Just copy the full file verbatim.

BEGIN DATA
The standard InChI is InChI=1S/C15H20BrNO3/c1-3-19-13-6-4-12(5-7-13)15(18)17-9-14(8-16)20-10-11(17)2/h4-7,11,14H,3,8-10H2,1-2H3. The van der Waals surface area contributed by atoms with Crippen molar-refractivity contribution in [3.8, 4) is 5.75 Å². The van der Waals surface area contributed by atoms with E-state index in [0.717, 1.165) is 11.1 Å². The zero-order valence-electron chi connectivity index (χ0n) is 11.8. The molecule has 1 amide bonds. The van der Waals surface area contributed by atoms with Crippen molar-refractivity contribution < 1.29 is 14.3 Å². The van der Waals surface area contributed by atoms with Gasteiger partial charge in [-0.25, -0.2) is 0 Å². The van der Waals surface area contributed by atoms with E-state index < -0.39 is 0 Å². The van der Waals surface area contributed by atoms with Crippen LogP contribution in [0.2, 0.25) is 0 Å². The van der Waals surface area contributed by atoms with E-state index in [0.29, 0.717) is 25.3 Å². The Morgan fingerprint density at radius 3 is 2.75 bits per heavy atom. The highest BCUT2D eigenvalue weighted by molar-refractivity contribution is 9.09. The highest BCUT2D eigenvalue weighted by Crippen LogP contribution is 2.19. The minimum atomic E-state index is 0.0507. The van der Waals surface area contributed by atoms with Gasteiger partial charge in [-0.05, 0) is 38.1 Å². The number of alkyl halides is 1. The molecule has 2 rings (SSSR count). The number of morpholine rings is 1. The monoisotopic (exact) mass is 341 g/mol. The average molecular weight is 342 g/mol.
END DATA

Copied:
The standard InChI is InChI=1S/C15H20BrNO3/c1-3-19-13-6-4-12(5-7-13)15(18)17-9-14(8-16)20-10-11(17)2/h4-7,11,14H,3,8-10H2,1-2H3. The van der Waals surface area contributed by atoms with Crippen molar-refractivity contribution in [3.8, 4) is 5.75 Å². The van der Waals surface area contributed by atoms with E-state index in [0.717, 1.165) is 11.1 Å². The zero-order valence-electron chi connectivity index (χ0n) is 11.8. The molecule has 1 amide bonds. The van der Waals surface area contributed by atoms with Crippen molar-refractivity contribution < 1.29 is 14.3 Å². The van der Waals surface area contributed by atoms with Gasteiger partial charge in [-0.25, -0.2) is 0 Å². The van der Waals surface area contributed by atoms with E-state index < -0.39 is 0 Å². The van der Waals surface area contributed by atoms with Crippen LogP contribution in [0.2, 0.25) is 0 Å². The van der Waals surface area contributed by atoms with E-state index in [0.29, 0.717) is 25.3 Å². The Morgan fingerprint density at radius 3 is 2.75 bits per heavy atom. The highest BCUT2D eigenvalue weighted by molar-refractivity contribution is 9.09. The highest BCUT2D eigenvalue weighted by Crippen LogP contribution is 2.19. The minimum atomic E-state index is 0.0507. The van der Waals surface area contributed by atoms with Gasteiger partial charge in [-0.05, 0) is 38.1 Å². The number of alkyl halides is 1. The molecule has 2 rings (SSSR count). The number of morpholine rings is 1. The monoisotopic (exact) mass is 341 g/mol. The average molecular weight is 342 g/mol.